BBC lecture: Armenia, the cleverest nation on earth

9/17/2010 – Next Tuesday the 39th Chess Olympiad begins in Khanty Mansiysk, with Russia is the favourite in all categories. But wait – who won the last two? It was Armenia, a tiny country with a total population less than a third that of Moscow. How is that possible – is it something in the water? Gabriel Gatehouse of the BBC tries to answer this question in a wonderfully interesting BBC World Service broadcast.

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Armenia: the cleverest nation on earth

Armenia, a tiny, poor country of around three million people, has won the chess Olympics twice in a row. In so doing, it has triumphed over giants like Russia, China and the US. Chess is pursued fanatically in many parts of the world, but nowhere more so than Armenia, where its over-the-board stars have become national celebrities.

But how has little Armenia created a nation of chess geniuses; is there something in the water? Assignment investigates.

Armenia

Formerly part of the Soviet Union, Armenia today is a unitary, multiparty, democratic nation-state in a landlocked mountainous country in the Caucasus region of Eurasia. Situated at the juncture of Western Asia and Eastern Europe, it is bordered by Turkey to the west, Georgia to the north, the de facto independent Nagorno-Karabakh Republic and Azerbaijan to the east, and Iran and the Azerbaijani exclave of Nakhchivan to the south.

Armenia has an ancient and historic cultural heritage. The Kingdom of Armenia was the first state to adopt Christianity as its religion in the early years of the 4th century. The modern Republic recognizes the Armenian Apostolic Church as the national church of Armenia, although the republic has separation of church and state.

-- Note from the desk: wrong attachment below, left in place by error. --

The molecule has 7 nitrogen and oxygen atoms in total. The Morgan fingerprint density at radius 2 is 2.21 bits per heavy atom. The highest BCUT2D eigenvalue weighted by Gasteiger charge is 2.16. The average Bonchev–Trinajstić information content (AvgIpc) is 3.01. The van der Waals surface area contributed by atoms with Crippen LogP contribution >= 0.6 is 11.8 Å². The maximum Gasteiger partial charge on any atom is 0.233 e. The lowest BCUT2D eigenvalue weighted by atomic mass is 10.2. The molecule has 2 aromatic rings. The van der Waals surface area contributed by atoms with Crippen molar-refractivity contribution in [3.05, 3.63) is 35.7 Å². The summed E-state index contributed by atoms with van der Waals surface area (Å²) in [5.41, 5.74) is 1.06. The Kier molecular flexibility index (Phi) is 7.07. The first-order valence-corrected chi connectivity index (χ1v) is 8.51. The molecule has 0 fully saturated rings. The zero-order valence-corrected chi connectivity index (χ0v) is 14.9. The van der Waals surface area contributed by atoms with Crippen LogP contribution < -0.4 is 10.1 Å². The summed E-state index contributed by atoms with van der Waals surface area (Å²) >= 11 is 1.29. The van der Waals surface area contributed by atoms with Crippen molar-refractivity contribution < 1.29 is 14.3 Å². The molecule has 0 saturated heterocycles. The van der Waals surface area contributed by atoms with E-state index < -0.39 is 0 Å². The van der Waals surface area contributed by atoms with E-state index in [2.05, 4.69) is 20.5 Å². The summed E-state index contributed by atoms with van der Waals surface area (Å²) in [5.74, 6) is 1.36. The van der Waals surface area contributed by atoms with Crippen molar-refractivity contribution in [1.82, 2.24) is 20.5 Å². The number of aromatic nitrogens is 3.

Levon Aronian

The top player today in Armenia is Levon Aronian, who turns 28 just after the Chess Olympiad in Khanty Mansiysk (6th October is his birthday. His current Elo rating is 2783, making him number four behind Carlsen, Topalov and Anand. Aronian won the FIDE Grand Prix 2008–2009, qualifying him for the Candidates tournament for the World Chess Championship 2012.


Lev visiting our ChessBase office last year

Tigran Petrosian

Tigran Vartanovich Petrosian, June 17, 1929 – August 13, 1984, was World Chess Champion from 1963 to 1969. He was nicknamed "Iron Tigran" due to his playing style because of his almost impenetrable defence, which emphasised safety above all else. He was a Candidate for the World Championship eight times: 1953, 1956, 1959, 1962, 1971, 1974, 1977 and 1980, winning the title in 1963 against Botvinnik and successfully defending it in 1966 against Spassky, against whom he lost it in 1969. Petrosian was arguably the hardest player to beat in the history of chess.

Previous BBC lecture


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